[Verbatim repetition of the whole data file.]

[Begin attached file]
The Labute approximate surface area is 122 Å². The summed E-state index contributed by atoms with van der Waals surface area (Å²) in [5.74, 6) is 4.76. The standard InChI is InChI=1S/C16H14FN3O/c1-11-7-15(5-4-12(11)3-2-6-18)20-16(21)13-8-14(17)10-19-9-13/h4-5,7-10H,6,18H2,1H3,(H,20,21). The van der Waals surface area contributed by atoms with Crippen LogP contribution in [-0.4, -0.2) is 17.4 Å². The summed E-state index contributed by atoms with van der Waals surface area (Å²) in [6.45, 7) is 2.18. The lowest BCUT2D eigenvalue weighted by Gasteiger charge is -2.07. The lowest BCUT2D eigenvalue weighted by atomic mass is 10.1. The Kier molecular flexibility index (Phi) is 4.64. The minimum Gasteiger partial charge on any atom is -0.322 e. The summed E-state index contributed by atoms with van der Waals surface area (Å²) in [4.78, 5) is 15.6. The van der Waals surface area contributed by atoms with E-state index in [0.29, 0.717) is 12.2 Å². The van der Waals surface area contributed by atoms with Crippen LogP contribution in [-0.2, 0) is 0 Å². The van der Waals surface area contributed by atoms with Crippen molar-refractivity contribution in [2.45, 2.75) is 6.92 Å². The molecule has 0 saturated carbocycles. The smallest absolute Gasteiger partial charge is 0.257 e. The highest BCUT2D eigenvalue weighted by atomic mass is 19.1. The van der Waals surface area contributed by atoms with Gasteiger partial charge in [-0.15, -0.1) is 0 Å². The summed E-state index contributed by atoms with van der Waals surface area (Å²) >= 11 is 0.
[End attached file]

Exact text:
The Labute approximate surface area is 122 Å². The summed E-state index contributed by atoms with van der Waals surface area (Å²) in [5.74, 6) is 4.76. The standard InChI is InChI=1S/C16H14FN3O/c1-11-7-15(5-4-12(11)3-2-6-18)20-16(21)13-8-14(17)10-19-9-13/h4-5,7-10H,6,18H2,1H3,(H,20,21). The van der Waals surface area contributed by atoms with Crippen LogP contribution in [-0.4, -0.2) is 17.4 Å². The summed E-state index contributed by atoms with van der Waals surface area (Å²) in [6.45, 7) is 2.18. The lowest BCUT2D eigenvalue weighted by Gasteiger charge is -2.07. The lowest BCUT2D eigenvalue weighted by atomic mass is 10.1. The Kier molecular flexibility index (Phi) is 4.64. The minimum Gasteiger partial charge on any atom is -0.322 e. The summed E-state index contributed by atoms with van der Waals surface area (Å²) in [4.78, 5) is 15.6. The van der Waals surface area contributed by atoms with E-state index in [0.29, 0.717) is 12.2 Å². The van der Waals surface area contributed by atoms with Crippen LogP contribution in [-0.2, 0) is 0 Å². The van der Waals surface area contributed by atoms with Crippen molar-refractivity contribution in [2.45, 2.75) is 6.92 Å². The molecule has 0 saturated carbocycles. The smallest absolute Gasteiger partial charge is 0.257 e. The highest BCUT2D eigenvalue weighted by atomic mass is 19.1. The van der Waals surface area contributed by atoms with Gasteiger partial charge in [-0.15, -0.1) is 0 Å². The summed E-state index contributed by atoms with van der Waals surface area (Å²) >= 11 is 0.